'Tis the season for trotting out predictions, reflecting on the past year and wondering exactly how current players, teams, athletes, conflicts, etc. will play out.
In other words there are no shortage of sports writers (and others) playing Nostradamus and patting themselves on the back for how well they did as Oracle of 2007.
I am not going to do that. [Well a little bit I am.] Mostly I am going to comment on what everyone else thinks will happen because it's easier to critique than to come up with some grand predictions on my own. (It's lazy, I know. But I have ^%$# to get done this break.)
In the International Herald Tribune, Christopher Clarey has some thoughts on tennis and the Olympics and some other things that I don't much care about. Calling himself a "sports visionary"--tongue-in-cheek one would hope--Clarey notes that the new surface at this year's Australian Open will hurt defending champs Serena Williams and Roger Federer. Mostly I think the new surface (which will be blue like the US Open) will benefit everyone because they won't have to worry about tweaking, twisting, spraining, and straining joints, ligaments, tendons and the like on that crappy Rebound Ace surface that becomes quite sticky in the heat--of which there is plenty in Australia in January.
He hints that Kim Clijsters will pull a Lindsay Davenport and come back to the game. I tend towards thinking that more unlikely than likely. Though I do think Davenport will have a good season and (here comes the prediction) make it to the quarters in Melbourne. [Here's a story on Davenport's preparation for the Open and how she is combining motherhood and tennis--easily she says--and what she thinks of athletes as mothers.]
Clarey also hazards some guesses at what will happen at the Olympics next summer calling notable match-ups. I predict that the pollution in China will stymy many athletes and result in some crazy upsets and serious medical complications.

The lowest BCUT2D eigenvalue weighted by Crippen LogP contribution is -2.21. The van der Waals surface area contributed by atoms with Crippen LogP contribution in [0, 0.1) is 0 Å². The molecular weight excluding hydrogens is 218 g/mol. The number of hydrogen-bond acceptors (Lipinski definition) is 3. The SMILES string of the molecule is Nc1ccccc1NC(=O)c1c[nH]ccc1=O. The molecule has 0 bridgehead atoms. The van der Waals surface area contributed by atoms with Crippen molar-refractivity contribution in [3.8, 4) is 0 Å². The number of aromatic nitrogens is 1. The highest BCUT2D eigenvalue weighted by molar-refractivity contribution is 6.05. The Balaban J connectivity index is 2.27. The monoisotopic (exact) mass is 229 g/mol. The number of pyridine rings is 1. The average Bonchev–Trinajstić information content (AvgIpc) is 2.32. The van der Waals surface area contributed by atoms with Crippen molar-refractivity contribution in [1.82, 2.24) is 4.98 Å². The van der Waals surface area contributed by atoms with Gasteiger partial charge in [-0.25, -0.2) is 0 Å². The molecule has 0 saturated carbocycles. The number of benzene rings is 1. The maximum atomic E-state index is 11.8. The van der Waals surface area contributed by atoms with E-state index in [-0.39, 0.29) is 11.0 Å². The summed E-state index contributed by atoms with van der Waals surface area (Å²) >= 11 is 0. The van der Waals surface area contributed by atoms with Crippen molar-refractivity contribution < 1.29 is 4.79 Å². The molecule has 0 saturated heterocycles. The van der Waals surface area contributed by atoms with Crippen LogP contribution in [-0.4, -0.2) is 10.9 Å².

Here is a very hateful post about the naming of Lorena Ochoa as Female Athlete of the Year by the Associated Press. Blogger Chris Baldwin says it has nothing to do with Ochoa, who is a great athlete who had a great year, but rather with the lack of good female athletes. In other words, he thinks the field is weak and that those who came in behond Ochoa, like Justine Henin and Candace Parker, are no-names. There are plenty of female athletes known to plenty of people. A weak field isn't the problem--it's weak coverage of women's sports.
Over at the Daily Herald, a Chicagoland paper, columnist Patricia Babcock McGraw counts down the top ten stories in women's sports for 2007. It's not quite clear what her criteria are. It seems to be considering the whole of women's sports when, at number 10, we read about the successful year Lorena Ochoa had. But that she considers the Chicago Sky's losing season (well they almost made it to the playoffs, she says) a top-ten story makes me wonder.
She cites the emergence of the Big Ten network--which is airing a lot of women's sports--as a major 2007 story. I don't live in Big Ten country anymore so it's difficult for me to say how much of an impact the network is having on the promotion of women's sports. Last I heard, very few people actually had access to the network.
And finally I was shocked that McGraw did not find the Imus/Rutgers controversy the top story of the year--in fact it didn't even make her top ten. She mentioned it briefly when she wrote that the Pokey Chatman resignation generated more news and strong opinions than the Imus/Rutgers story.
Part II coming tomorrow.